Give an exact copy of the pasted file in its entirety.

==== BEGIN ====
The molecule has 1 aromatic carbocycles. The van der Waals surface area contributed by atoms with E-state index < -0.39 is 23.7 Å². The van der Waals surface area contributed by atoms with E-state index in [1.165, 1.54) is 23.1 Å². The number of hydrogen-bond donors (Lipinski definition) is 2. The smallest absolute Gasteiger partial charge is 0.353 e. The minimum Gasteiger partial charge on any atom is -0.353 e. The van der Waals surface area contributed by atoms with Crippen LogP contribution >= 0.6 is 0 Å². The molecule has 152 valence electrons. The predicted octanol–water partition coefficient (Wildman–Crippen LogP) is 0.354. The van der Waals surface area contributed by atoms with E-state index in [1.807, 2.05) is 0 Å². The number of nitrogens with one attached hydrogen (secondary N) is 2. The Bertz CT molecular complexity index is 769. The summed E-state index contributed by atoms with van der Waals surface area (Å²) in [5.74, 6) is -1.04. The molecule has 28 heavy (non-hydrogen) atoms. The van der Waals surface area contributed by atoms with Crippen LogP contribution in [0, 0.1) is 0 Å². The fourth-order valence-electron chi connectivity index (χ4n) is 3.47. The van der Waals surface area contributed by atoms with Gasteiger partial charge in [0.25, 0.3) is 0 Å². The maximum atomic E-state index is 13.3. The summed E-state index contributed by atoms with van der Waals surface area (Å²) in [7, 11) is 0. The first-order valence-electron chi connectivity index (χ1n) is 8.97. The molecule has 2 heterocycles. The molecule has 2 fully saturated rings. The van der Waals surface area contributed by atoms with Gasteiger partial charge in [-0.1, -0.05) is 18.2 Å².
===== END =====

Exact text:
The molecule has 1 aromatic carbocycles. The van der Waals surface area contributed by atoms with E-state index < -0.39 is 23.7 Å². The van der Waals surface area contributed by atoms with E-state index in [1.165, 1.54) is 23.1 Å². The number of hydrogen-bond donors (Lipinski definition) is 2. The smallest absolute Gasteiger partial charge is 0.353 e. The minimum Gasteiger partial charge on any atom is -0.353 e. The van der Waals surface area contributed by atoms with Crippen LogP contribution >= 0.6 is 0 Å². The molecule has 152 valence electrons. The predicted octanol–water partition coefficient (Wildman–Crippen LogP) is 0.354. The van der Waals surface area contributed by atoms with E-state index in [1.807, 2.05) is 0 Å². The number of nitrogens with one attached hydrogen (secondary N) is 2. The Bertz CT molecular complexity index is 769. The summed E-state index contributed by atoms with van der Waals surface area (Å²) in [5.74, 6) is -1.04. The molecule has 28 heavy (non-hydrogen) atoms. The van der Waals surface area contributed by atoms with Crippen LogP contribution in [0, 0.1) is 0 Å². The fourth-order valence-electron chi connectivity index (χ4n) is 3.47. The van der Waals surface area contributed by atoms with Gasteiger partial charge in [0.25, 0.3) is 0 Å². The maximum atomic E-state index is 13.3. The summed E-state index contributed by atoms with van der Waals surface area (Å²) in [7, 11) is 0. The first-order valence-electron chi connectivity index (χ1n) is 8.97. The molecule has 2 heterocycles. The molecule has 2 fully saturated rings. The van der Waals surface area contributed by atoms with Gasteiger partial charge in [-0.1, -0.05) is 18.2 Å².